Capital Caring Health logo

Capital Caring Health, a Washington-area not-for-profit hospice, has finalized its affiliation with Florida-based Chapters Health System, the organizations announced Wednesday. 

The organizations said in a release that their combined resources will support innovation and critical care expansion in the communities they each serve. Chapters Health is also a not-for-profit, community-based healthcare organization headquartered in Temple Terrace, Fla.

The affiliation is not a merger or a financial transaction, a spokesman for Capital Caring said. The two organizations will share best practices and create more leverage with medical suppliers and employee benefit providers, as well as have a stronger voice with policy makers.

Both organizations will retain their names and logos. 

Capital Caring, founded in 1977, was, along with several other entities, one of the first in the nation to provide hospice and related care, according to the release.

“For the past several years, Chapters Health has been on an aggressive and ambitious trajectory to change the way chronic illness management and end-of-life care is administered in our communities,” said Andrew Molosky, president and CEO for Chapters Health. “We are thrilled to finalize the affiliation with Capital Caring Health, which for both organizations officially begin a new era in advanced illness care.”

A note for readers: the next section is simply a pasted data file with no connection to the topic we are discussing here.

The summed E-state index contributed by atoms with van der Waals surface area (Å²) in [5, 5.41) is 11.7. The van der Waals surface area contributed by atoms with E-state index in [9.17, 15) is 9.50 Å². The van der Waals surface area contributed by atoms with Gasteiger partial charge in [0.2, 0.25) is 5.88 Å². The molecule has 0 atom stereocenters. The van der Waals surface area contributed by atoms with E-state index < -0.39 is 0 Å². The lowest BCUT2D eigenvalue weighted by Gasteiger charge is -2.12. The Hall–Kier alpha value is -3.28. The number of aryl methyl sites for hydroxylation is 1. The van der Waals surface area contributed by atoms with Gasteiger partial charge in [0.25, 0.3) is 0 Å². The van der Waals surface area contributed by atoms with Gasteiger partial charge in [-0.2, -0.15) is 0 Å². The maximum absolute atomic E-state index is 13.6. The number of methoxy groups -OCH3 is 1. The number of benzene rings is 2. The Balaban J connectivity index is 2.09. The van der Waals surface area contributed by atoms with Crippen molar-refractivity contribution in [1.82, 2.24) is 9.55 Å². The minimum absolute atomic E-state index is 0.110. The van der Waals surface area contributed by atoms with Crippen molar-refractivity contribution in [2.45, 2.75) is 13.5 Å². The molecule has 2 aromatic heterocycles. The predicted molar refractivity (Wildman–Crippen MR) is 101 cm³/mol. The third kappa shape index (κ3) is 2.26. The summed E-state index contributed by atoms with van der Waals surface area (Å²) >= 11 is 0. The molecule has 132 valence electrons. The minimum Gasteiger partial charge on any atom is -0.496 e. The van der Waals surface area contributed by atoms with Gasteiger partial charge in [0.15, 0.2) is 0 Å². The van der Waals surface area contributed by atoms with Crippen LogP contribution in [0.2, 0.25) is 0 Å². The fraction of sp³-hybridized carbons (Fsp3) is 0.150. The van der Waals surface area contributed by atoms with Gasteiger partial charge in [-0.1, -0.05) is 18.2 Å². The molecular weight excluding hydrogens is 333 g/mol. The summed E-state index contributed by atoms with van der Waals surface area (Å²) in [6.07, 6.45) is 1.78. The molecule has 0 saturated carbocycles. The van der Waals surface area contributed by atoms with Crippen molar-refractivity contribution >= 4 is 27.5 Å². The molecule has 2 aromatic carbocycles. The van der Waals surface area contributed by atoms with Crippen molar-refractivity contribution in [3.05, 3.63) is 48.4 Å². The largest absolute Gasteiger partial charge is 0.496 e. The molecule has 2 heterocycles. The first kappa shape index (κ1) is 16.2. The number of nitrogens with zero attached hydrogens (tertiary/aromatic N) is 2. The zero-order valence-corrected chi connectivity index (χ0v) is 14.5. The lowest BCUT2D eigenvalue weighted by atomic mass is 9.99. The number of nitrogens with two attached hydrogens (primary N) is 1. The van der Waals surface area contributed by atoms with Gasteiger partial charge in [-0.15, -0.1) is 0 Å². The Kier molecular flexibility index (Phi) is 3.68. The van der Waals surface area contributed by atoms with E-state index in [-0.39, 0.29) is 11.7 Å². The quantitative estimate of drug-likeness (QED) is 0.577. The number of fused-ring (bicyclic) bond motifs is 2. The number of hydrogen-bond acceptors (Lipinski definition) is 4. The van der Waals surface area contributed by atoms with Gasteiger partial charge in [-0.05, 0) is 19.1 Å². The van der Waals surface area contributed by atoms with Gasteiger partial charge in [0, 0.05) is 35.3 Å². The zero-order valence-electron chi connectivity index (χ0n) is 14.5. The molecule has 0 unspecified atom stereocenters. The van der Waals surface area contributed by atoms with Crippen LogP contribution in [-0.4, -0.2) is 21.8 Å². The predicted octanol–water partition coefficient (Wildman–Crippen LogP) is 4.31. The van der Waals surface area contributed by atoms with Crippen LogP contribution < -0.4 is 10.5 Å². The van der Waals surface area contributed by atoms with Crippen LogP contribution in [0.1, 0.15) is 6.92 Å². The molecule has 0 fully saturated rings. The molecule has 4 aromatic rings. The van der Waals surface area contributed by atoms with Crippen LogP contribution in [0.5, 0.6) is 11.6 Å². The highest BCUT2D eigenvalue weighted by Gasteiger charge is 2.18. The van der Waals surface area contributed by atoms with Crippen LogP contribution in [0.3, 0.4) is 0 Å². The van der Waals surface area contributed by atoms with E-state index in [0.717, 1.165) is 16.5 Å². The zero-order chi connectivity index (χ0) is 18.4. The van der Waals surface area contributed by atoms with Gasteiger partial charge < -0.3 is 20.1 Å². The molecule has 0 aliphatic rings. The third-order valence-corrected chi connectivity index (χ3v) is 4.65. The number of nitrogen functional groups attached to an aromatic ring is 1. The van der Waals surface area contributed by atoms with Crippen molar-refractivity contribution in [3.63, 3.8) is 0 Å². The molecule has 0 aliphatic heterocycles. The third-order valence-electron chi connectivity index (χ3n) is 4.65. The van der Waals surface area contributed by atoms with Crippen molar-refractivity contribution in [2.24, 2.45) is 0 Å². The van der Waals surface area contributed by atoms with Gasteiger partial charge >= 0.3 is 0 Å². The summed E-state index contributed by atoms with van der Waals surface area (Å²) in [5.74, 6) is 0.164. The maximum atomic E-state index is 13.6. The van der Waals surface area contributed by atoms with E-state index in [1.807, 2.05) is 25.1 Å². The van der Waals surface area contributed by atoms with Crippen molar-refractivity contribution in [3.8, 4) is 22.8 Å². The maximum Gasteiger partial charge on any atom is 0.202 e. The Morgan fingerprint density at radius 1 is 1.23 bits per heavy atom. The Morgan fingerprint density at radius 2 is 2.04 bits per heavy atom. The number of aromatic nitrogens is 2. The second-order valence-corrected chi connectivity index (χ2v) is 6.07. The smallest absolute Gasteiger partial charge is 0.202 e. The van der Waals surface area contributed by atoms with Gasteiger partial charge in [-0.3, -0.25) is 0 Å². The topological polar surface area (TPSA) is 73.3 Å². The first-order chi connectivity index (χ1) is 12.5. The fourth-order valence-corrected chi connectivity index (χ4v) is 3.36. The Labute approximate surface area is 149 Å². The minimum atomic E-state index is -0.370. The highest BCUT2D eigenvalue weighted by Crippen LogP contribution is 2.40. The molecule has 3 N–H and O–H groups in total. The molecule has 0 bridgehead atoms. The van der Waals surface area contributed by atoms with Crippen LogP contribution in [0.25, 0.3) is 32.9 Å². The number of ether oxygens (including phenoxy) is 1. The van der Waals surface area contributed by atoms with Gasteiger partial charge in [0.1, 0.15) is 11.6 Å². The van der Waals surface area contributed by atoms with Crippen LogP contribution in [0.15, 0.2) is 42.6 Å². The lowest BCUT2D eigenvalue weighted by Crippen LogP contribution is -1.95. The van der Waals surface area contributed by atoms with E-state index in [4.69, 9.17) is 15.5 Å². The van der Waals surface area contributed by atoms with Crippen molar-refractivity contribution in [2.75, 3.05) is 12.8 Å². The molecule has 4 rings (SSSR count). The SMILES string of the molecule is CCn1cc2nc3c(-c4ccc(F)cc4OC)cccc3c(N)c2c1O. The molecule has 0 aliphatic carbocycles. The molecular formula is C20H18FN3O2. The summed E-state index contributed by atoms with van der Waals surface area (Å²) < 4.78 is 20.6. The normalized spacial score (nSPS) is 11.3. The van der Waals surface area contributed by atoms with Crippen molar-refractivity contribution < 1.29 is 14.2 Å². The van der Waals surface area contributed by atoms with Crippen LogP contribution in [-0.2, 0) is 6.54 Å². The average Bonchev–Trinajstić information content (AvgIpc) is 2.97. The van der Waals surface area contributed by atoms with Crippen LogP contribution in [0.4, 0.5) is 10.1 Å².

With 4,000 employees and 3,000 volunteers combined, Chapters Health and Capital Caring Health represent the largest, not-for-profit advanced illness and hospice care organization in the nation among the nearly 4,700 hospice providers.

Tom Koutsoumpas, president and CEO of Capital Caring Health said the partnership will strengthen each organization's mission. "Together we provide the best possible outcomes for patients, families and our dedicated team members.”

With the combined resources of the Chapters Health System and Capital Caring Health, healthcare services will be provided to residents in 34 Florida counties, four Georgia counties, two Maryland counties, five Virginia counties along with five independent cities in the state and all eight wards of Washington, D.C., allowing more than 100,000 lives to be touched annually.